The attorney for a Georgia family whose daughter was killed in a crash linked to a defective ignition on her 2005 Chevrolet Cobalt is seeking to reopen the lawsuit relating to the case, saying General Motors withheld crucial evidence.
Brooke Melton, a 29-year-old pediatric nurse, died in March 2010 when the ignition suddenly shut down in her vehicle, causing her to lose control and veer into oncoming traffic. The impact caused Melton’s car to travel off the highway into a creek, where she died of injuries.
“The Meltons would not have settled their case if they had known of the perjury and concealment of evidence,” attorney Lance Cooper said in a statement. “It is now apparent that GM’s plan was to resolve the Melton’s claims before disclosing the Cobalt ignition switch design changes.”
At least 13 deaths are tied to the defect in the 2005-2007 Cobalt and several other low-cost GM models, with the real number probably much higher. The ignition switch can be easily jarred out of the “run” position into “accessory” or “off” causing the engine to shut down and disabling power steering, power brakes and air bags.
Internal documents show both GM and federal regulators knew of the problem for years but did not issue a recall order or warn drivers of the danger. After receiving numerous customer complaints about the Cobalt ignition in 2005 GM engineers proposed a fix, but management rejected it. Instead GM issued a service bulletin to dealers advising customers to take extra items off their key chains. The fact that the defect finally became public was largely due to the Melton lawsuit.
Melton’s death was originally attributed to driver error. However, the Melton’s attorney discovered that the black box in their daughter’s car indicated that the engine had shut down. He also became aware of GM service bulletins to dealers pointing out how drivers could accidentally turn off the ignition in various GM models.
During discovery Cooper determined that GM knew of the ignition switch problem during the Cobalt’s production stage but decided to sell the cars anyway. An investigator hired by Cooper found that the ignition switch design used in the car driven by Melton was different than the design of ignition switches in later models. What GM concealed was the fact that it quietly changed the design of the ignition switch, without issuing a new part number, an indication of a cover-up.
In their new suit the Melton family is charging GM with fraudulent concealment and perjury for hiding the change. This follows the release of a document showing that the Cobalt’s lead design engineer, Ray DeGiorgio, quietly signed off on a change in the design of the ignition switch in April 2006 without issuing a new part number.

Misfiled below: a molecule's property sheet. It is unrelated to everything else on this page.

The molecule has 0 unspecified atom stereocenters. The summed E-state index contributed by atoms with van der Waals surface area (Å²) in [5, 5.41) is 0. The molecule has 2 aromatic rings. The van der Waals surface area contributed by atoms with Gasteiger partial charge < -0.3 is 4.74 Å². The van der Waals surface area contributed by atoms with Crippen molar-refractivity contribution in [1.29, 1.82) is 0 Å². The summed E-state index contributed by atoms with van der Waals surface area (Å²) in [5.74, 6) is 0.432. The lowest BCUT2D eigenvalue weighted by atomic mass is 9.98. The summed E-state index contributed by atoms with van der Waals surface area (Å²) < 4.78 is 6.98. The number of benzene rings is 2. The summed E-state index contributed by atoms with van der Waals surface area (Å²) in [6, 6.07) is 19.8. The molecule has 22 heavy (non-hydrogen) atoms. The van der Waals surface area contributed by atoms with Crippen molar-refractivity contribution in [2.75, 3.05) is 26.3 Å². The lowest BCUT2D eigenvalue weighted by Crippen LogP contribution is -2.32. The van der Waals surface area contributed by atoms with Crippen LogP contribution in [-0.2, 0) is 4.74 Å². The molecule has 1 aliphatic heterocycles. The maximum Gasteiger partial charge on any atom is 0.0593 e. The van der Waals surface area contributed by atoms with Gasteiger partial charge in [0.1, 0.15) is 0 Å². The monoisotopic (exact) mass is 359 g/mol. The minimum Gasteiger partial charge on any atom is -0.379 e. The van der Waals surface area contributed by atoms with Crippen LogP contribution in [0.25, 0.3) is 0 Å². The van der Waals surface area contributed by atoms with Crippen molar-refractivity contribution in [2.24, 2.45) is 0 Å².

However, when GM reached an out of court settlement in September 2013 with the Melton family, it claimed it did not know who changed the ignition switch design or authorized the change. During an April 2013 deposition DeGiorgio told Cooper he had no knowledge of the design change to the Cobalt ignition switch.
At a press conference announcing the lawsuit Brooke’s father, Ken Melton, said, “I’m hurt... they’d be so desperate not to disclose all the information. I feel like I’ve been lied to...This is our daughter’s life we are talking about.”
According to the new lawsuit, “GM’s fraudulent concealment of the evidence from the Meltons, as well as Mr. DeGiorgio’s repeated perjury, resulted in the Meltons being misled about the true facts of the case and, thus, their settlement was based on incomplete false data that GM had withheld solely to induce them to settle their case.”
In February 2014 GM issued a recall order for 778,000 Chevrolet Cobalts with the ignition switch defect. Cooper then filed documents with the National Highway Traffic Safety Administration (NHTSA) advising that the recall should be expanded to other models as well. Subsequently GM recalled four more models, for a total of 2.6 million vehicles worldwide.
As part of the new lawsuit Cooper says he plans to re-interview every GM witness deposed in the initial case in addition to GM CEO Mary Barra. In a related case the Meltons are suing the dealership that sold Brooke Melton her Cobalt. The suit alleges that Melton raised concerns about the Cobalt’s engine shutting off while driving. However, the dealer failed to implement the GM bulletin to dealers addressing the problem.
For its part GM has denied any improper behavior in relationship to the Melton lawsuit and has refused to rescind its previous settlement in the case. The company is meanwhile seeking to shut down lawsuits over the defective ignition switches stemming from before its 2009 bankruptcy filing. As part of the bankruptcy settlement the Obama administration inserted a clause holding the reorganized company harmless relating to events occurring before the bankruptcy.
The Melton case is only one of many lawsuits over the defective GM ignition switches. There are currently some 300 outstanding claims relating to the issue. GM is attempting to induce crash victims to settle quickly out of court in order to limit its potential liability.
What is true about the death of Brooke Melton is true about the scores, perhaps hundreds of other needless deaths caused by GM’s concealment of the defective ignition switches. Not only should all the victims be fully compensated for their losses, but those in GM management and the government responsible for this cover-up should be held criminally accountable.